To get birders closer to their winged beauties, as well as to teach the curious about the loitering flocks, the South Padre Island Birding & Nature Center opened a little more than a year ago. Naturally, it features exhibits on avian species, but it also includes information about the natural areas on South Padre. Making the center especially delightful to birders and nature lovers is its five-story-tall viewing tower, its boardwalk trails and its guided tours and designated bird-watching spots.

Visitors from the sea make time for a South Padre sojourn, too, as sea turtles nest on the beaches. Among the animals that lay their eggs every spring is the Kemp’s Ridley, the most-endangered sea turtle on the planet. Like their airborne neighbors, the turtles have an organization in place to protect them, as well as to educate curious humans about them. Sea Turtle Inc. is primarily focused on watching over sea turtles, but it also gives people the chance to see them up close.

Other seafaring guests include dolphins, which live offshore all year long. Cruises from the island take guests on the water for viewing and boast an almost-perfect record for spotting the playful mammals. To make sure visitors understand the dolphins’ world, the Dolphin and Nature Center gives hands-on interaction with the animals and emphasizes the principles of conservation.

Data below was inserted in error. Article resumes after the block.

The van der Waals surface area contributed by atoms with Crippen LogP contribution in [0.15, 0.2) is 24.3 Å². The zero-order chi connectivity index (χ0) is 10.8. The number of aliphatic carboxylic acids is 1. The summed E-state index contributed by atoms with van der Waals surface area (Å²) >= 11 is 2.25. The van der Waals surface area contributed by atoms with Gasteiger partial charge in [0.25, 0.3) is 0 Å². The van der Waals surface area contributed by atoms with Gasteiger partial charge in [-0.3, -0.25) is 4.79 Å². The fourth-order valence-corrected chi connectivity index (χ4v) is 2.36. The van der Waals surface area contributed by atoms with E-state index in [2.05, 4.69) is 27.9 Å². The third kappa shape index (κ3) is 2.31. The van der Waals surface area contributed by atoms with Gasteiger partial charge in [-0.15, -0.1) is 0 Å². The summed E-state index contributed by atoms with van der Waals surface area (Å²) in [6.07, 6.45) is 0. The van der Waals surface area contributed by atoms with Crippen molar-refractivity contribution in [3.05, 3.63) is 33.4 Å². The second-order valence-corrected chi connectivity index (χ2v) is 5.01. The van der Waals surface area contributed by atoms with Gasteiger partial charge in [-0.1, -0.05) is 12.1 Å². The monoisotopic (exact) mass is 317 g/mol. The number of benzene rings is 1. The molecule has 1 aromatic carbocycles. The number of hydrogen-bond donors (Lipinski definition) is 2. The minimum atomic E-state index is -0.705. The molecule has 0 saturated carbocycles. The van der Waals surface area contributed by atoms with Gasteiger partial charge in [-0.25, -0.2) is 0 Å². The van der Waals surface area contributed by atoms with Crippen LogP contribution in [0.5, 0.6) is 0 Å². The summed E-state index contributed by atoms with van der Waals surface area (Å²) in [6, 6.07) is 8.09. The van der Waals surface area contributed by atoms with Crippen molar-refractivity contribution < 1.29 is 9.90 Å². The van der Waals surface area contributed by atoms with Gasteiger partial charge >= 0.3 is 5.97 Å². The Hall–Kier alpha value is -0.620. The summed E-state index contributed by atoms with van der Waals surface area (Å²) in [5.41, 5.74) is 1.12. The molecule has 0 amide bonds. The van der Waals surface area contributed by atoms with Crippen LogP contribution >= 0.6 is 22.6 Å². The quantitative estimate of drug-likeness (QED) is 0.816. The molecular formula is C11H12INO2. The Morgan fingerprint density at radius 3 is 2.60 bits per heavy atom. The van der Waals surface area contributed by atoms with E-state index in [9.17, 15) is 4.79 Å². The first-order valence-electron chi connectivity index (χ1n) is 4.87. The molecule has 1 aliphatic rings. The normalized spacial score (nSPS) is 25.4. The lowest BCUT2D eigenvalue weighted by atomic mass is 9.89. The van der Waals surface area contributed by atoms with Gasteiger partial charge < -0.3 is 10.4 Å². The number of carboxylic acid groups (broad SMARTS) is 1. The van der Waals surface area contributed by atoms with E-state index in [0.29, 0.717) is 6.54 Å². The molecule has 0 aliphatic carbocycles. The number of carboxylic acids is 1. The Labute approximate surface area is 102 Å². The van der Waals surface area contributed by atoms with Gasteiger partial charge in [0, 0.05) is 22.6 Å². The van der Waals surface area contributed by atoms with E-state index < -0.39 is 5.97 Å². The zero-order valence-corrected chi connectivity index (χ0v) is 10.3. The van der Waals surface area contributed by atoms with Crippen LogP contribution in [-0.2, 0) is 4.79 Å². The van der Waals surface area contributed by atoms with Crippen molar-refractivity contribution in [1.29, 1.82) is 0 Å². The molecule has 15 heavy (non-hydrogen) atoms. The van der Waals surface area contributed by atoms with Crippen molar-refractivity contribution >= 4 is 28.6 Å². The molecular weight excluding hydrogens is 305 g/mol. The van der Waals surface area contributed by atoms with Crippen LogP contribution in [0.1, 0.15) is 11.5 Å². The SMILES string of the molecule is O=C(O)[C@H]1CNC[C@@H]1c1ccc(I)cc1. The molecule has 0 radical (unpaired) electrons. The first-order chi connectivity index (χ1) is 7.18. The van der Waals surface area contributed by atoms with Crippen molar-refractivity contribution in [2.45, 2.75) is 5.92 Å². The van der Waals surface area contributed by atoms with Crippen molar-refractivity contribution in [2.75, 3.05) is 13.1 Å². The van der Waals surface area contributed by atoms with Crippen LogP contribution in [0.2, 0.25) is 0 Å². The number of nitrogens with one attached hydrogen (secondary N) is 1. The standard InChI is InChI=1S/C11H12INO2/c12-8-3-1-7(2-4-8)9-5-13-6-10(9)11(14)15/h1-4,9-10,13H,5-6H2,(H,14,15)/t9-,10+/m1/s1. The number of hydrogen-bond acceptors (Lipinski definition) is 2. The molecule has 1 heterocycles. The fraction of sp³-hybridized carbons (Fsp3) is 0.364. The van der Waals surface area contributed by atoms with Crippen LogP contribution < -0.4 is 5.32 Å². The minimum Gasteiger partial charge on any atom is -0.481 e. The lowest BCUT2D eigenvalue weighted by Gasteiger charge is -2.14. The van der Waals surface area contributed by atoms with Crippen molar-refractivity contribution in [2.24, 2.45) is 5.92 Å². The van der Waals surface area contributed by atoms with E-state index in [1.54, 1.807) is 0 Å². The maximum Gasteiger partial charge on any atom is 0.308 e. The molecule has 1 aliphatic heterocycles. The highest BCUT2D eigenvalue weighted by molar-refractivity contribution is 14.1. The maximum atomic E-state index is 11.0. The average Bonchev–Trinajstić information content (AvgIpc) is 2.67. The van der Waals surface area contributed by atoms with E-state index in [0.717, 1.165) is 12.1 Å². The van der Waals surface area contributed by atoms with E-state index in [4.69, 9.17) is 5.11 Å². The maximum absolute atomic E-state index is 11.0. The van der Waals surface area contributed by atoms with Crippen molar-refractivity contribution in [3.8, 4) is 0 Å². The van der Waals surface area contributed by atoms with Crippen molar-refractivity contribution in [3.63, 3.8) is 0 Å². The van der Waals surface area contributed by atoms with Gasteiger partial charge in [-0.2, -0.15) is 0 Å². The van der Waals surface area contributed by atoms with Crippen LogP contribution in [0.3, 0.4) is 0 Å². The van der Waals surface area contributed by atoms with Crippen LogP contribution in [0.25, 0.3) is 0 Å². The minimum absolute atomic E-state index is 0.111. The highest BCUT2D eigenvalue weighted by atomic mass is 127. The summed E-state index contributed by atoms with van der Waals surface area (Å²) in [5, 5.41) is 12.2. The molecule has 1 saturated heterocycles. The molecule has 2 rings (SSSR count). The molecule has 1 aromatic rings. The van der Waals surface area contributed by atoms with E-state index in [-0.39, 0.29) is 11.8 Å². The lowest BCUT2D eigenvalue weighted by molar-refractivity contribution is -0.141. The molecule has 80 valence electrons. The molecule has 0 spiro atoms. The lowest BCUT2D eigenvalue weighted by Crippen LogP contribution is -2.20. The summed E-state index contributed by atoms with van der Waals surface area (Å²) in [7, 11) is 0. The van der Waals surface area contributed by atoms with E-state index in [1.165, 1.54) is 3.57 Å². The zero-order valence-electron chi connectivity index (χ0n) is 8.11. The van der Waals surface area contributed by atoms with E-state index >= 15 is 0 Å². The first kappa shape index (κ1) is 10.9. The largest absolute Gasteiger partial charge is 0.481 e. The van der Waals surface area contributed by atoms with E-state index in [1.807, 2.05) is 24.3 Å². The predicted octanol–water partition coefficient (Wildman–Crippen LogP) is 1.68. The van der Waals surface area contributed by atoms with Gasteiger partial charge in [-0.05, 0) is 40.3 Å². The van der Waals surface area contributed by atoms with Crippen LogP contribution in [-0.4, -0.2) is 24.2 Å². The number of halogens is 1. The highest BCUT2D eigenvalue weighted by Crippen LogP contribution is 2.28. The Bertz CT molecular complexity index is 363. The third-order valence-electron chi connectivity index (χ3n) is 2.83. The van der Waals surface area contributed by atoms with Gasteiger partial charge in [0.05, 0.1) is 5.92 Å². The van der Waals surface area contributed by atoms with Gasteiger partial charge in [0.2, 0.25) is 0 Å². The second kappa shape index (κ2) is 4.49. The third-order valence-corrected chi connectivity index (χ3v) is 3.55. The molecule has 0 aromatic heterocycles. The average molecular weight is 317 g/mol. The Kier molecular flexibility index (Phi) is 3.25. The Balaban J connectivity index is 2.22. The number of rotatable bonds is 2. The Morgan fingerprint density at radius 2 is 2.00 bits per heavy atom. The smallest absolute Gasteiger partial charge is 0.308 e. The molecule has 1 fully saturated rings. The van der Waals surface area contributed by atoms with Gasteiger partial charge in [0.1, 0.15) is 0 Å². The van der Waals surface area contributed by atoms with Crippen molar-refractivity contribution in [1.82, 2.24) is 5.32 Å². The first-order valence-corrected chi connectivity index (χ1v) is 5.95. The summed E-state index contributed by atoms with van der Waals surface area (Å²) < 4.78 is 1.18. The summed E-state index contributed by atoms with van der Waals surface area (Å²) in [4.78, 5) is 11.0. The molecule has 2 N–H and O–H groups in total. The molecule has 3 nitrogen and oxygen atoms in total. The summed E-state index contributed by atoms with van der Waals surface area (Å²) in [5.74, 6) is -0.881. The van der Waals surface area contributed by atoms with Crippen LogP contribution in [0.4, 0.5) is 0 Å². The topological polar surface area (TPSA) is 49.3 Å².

Other places where nature takes center stage near South Padre include Laguna Atascosa National Wildlife Refuge, where a variety of habitat merge—thorn forest, freshwater wetland, coastal prairie, mudflat and beach. Endangered ocelots are found in the refuge, along with deer and—at one time of the year or another—almost 50 percent of all the species of birds found in the continental United States.

In the City

With all the enticements South Padre possesses, it is to be expected that some people decided to forego visiting and stayed permanently on the island. About 5,000 call the island home, and spasdevelopment has followed them. This means restaurants, lodgings and nightclubs of all types are in residence, waiting for their chance to feed, rest and entertain.

Not surprisingly, seafood is the menu star on South Padre—although there are eateries of every variety and for every budget. Gulf shrimp are a specialty here, and many restaurants will cook your day’s catch to order. Along the same lines as its dining options, South Padre offers places to stay for every style and pocketbook—from national chains to campgrounds to bed-and-breakfasts. As for nightlife, any place that caters to spring breakers is going to have top-notch party spots. South Padre is no different, but it also has hangouts, where guests can relax and let the island day warm their souls.

Just like South Padre itself.

For more information, visit www.sopadre.com. For trip-planning assistance, visit your AAA Travel agent or AAA.com/travel.

Jan/Feb 2011 Issue

This Enhanced Editorial was paid for by a promotional fee from an advertiser.